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Mai-Kai history event joins the party as inaugural Mod Weekend kicks into gear

Mod Weekend, the March 15-17 celebration of Fort Lauderdale’s mid-century architecture and style, is shaping up to be a whirlwind of activity with several events selling out and additional activities added to the mix, including Saturday’s “Mai-Kai: History, Mystery and Adventure” seminar.

The Mai-Kai under construction in 1956
The Mai-Kai under construction in 1956. (Photo courtesy of The Mai-Kai)

While not officially part of Mod Weekend, the presentation by Mai-Kai historian Tim “Swanky” Glazner will fit right in with the theme of recognizing the historical significance of this Polynesian treasure, which was built in 1956. The restaurant’s Molokai lounge will open at 2 p.m. for a special happy hour, followed by the narrated, multimedia slideshow at 3 p.m. in the grand showroom. Seats are limited, so call (954) 563-3272, ext. 1, to make a reservation. Admission is free.
* The Mai-Kai’s Facebook event

The event will also be a reunion for Mai-Kai “veterans,” with many former employees who worked there as far back as the 1950s expected to be on hand. On Sunday, Mod Weekend returns to The Mai-Kai on its double-decker bus tour. The first tour was sold out, so a second has been added, according to the official website. The tour will include another presentation by Glazner as well as a walking tour of The Mai-Kai’s extensive dining rooms, gardens, and Polynesian artifacts. The weekend’s festivities wrap up Sunday night with a closing party at The Mai-Kai at 8 p.m. Tickets are $50 for the bus tour and $25 for the closing party. Go to ModWeekend.com for the latest information on tickets and availability.

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New event celebrates Fort Lauderdale’s mid-century modern architecture, style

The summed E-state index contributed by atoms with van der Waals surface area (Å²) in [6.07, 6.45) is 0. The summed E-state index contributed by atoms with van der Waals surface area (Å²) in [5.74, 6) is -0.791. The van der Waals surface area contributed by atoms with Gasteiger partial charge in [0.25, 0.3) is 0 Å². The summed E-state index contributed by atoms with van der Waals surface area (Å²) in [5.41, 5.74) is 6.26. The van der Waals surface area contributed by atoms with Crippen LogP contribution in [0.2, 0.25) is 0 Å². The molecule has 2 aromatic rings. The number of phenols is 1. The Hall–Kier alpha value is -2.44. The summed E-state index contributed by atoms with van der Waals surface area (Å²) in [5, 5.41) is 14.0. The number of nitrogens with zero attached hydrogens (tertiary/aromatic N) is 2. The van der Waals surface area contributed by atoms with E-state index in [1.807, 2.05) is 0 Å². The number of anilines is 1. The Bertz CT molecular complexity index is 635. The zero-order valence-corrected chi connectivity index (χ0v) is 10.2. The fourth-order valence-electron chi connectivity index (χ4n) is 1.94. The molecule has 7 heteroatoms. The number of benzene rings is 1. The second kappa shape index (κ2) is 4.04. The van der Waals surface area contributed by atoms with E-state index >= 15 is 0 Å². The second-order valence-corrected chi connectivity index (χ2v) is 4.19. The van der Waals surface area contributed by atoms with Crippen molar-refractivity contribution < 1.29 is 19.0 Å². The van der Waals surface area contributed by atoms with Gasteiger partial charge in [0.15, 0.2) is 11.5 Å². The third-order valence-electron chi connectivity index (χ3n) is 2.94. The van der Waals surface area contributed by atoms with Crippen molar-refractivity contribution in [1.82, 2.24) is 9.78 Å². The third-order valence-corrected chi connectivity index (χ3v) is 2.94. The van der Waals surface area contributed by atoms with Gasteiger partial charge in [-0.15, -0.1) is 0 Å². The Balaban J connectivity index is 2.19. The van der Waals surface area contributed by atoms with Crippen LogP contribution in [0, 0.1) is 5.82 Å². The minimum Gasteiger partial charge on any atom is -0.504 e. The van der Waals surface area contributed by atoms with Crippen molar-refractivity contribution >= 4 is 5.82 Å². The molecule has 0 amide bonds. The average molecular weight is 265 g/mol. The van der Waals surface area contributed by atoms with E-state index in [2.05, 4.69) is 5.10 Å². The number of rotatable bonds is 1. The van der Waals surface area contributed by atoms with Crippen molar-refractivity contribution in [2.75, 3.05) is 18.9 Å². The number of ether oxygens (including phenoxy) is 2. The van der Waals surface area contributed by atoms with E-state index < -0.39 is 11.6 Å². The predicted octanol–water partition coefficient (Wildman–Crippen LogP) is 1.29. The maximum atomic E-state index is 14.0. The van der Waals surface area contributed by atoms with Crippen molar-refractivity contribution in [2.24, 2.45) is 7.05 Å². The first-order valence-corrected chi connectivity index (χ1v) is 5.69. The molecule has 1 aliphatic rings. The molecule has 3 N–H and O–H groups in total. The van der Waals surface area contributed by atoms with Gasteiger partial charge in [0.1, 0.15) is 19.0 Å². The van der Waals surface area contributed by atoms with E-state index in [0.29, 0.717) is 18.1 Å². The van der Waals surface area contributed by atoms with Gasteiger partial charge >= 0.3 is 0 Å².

Update: Mai-Kai history event joins the party as inaugural Mod Weekend kicks into gear

Interest in classic mid-century design and style has been building for decades, coinciding with a general distaste among many for the throw-away culture of the late 20th century that continues unabated. At the core of the modern esthetic is the one-of-a-kind architectural movement that followed World War II and flourished until the upheaval of the late 1960s.

Mod Weekend

This golden age of style coincided with other classic movements – such as Tiki, Googie and Atomic Age – all morphing into one gigantic era that arguably produced mankind’s first true culture of cool. It took the success of TV’s Mad Men to bring “mod” style to the 21st century masses, but support from an enthusiastic core of supporters has never waned.

In Palm Springs, Calif., arguably ground zero for vintage mid-century modern architecture in the United States, the eighth annual Modernism Week is in the midst of an 11-day celebration expected to draw more than 25,000 retro enthusiasts. Featuring bus tours, cocktail parties, lectures and films, Modernism Week is billed as “the only such event in the country.”

That distinction ends in March, when Mod Weekend makes its debut in Fort Lauderdale. Like California, Florida is a treasure trove of shining examples of the movement. Both experienced construction booms during the ’50s and ’60s, the height of the era. And Fort Lauderdale, like Palm Springs, is a hotspot for mid-century style, from its distinctive beachfront hotels to its vintage housing developments.

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